The American Recordings are a series of pop covers and reimagined spirituals that Cash produced at the end of his life. They were, at many points, a showcase for Cash’s diverse and excellent taste: “Oh, look,” his listeners would exclaim, “he likes Depeche Mode! Bonnie Prince Billy! And The Downward Spiral by Nine Inch Nails!” This was reassuring to new fans who thought Cash was a bit creaky.
It’s one of the blessings of art that we don’t really know what Cash thought about the songs he was doing; it’s quite possible that he hated The Downward Spiral, but realized he could do something both poignant and highly commercial with “Hurt.” Similarly, the empathy that Cash seems to have with the incarcerated murderer in his old classic “Folsom Prison Blues” is a sham; Cash had never spent serious time in jail, before writing the song, and gave his indelible live performance of it (at Folsom Prison) long after it first charted. It can be difficult to know what to make of the feeling of authenticity that radiates from “Folsom Prison Blues,” which tells a story Cash had not lived through, or “Hurt,” which he didn’t even write. Whenever, in this great land, a new writer is told to “write what you know,” they are violating the principles on which Cash built his country empire.
To quiet such doubts about the sincerity of his work, one has only to look at the life Johnny Cash ultimately lived. His life was a mess. He was constantly derailed by drug abuse, and over time, he wrecked his career at numerous junctions (always coming back when hope seeemd lost) as well as making a hash of his early personal life. In the course of his career, he hurt many people—none more, perhaps, than himself—and he fought constantly with “the black dog,” which was his pet name for his addictive and self-destructive tendencies. Yet he was also a marvelous collaborator and a focal point for the country and (increasingly countrified) rock movements in the U.S. His partnerships with Bob Dylan, the Highwaymen, Willie Nelson, and others have produced landmark songs—up to and including his collaborations with Rick Rubin, the latter-day producer whose minimalism informs every minute of the American Recordings. And at the core of that generous success was Cash’s ability to be compassionate, and to project himself into the lives and artistry of others.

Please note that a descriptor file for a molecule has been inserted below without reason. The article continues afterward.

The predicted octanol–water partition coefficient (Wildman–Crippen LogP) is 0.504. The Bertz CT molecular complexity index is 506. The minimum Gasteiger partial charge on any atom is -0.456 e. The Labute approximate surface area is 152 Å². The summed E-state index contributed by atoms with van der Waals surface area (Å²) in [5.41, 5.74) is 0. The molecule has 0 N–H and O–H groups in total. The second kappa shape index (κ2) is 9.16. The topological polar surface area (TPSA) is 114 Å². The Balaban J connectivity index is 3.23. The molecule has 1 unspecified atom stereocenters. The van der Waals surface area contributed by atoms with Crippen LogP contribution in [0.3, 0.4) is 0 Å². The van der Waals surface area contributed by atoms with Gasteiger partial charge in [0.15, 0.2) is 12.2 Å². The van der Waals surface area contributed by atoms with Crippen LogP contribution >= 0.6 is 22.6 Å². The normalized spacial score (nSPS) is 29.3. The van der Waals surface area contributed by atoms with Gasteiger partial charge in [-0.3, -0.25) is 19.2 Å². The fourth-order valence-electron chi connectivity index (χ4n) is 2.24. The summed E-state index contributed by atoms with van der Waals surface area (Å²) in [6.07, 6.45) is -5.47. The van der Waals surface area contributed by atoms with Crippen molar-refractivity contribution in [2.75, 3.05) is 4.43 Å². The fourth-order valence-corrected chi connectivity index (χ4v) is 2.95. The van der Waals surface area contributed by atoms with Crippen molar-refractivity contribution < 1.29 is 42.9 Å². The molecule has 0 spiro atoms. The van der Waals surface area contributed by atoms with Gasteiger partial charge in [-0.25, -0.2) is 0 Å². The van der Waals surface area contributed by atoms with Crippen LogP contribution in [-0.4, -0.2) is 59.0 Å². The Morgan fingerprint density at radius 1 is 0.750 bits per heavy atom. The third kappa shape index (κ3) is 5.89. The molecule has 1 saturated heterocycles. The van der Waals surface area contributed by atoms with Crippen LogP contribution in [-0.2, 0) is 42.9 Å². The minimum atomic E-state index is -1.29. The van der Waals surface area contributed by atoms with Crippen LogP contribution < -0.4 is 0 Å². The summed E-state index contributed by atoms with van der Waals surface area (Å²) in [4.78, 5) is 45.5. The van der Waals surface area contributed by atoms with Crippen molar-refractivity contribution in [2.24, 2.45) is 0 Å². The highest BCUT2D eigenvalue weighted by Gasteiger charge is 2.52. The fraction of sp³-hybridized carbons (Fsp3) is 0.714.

I would count, among Cash’s successful collaborations, the shadow he casts over Kris Kristofferson’s first album. Kristofferson begins with “To Beat The Devil,” a song about alcoholism and despair. Kristofferson’s spoken intro goes like this:
A couple of years back I come across a great and wasted friend of mine in the hallway of a recording studio. And while he was reciting some poetry to me that he had written, I saw that he was about a step away from dying, and I couldn't help but wonder why. And the lines of this song occurred to me. I'm happy to say he's no longer wasted, and he's got him a good woman. And I'd like to dedicate this to John and June, who helped showed me how to beat the devil.
This is the familiar, triumphal story that many people know from the movie Walk the Line, where Joaquin Phoenix and Reese Witherspoon find each other and live happily ever after. But when you trace the through-line from “Folsom Prison Blues,” through the events of that film, to Cash’s underrated cover of Sting’s song “I Hung My Head,” what emerges is a melancholy portrait of a man who was doing evil for no clear reason, for the entire span of his youth, simply to understand what would happen if he played long enough with fire. In other words, Cash’s music is the embodiment of Kierkegaard’s wise remark that life is lived forwards, but understood backwards.
“I drew a bead on him/to practice my aim,” writes Sting, about a man who accidentally shoots another and pays all the awful prices for doing it. Again, just as in “Folsom Prison Blues,” Cash is singing about killing somebody just to watch them die. There’s an optimist in me that wants to write something about the moral power of art to grant us wisdom beyond our years, as if by listening to the howl of unfreedom in Cash’s songs, we can step around our own inclination to do wrong. But that violates the spirit of the man. The scary edge of “Folsom Prison Blues” comes from the voice of a young man who’s going to hurt himself, and hurt the ones he loves, in ways he can’t possibly predict or prevent. The compassion in “I Hung My Head” is beamed across to us from the other side, by a man nearly dead who knows that other people will make mistakes like he did, and who loves their reckless young hearts regardless. To live, with all of life ahead of you, is to step on the lives of many other people. To regret those missteps, and to recognize the same black dog gnawing at all of us, is to enter into the compact of love. That is what we mean, I think, when we say someone is no longer wasted.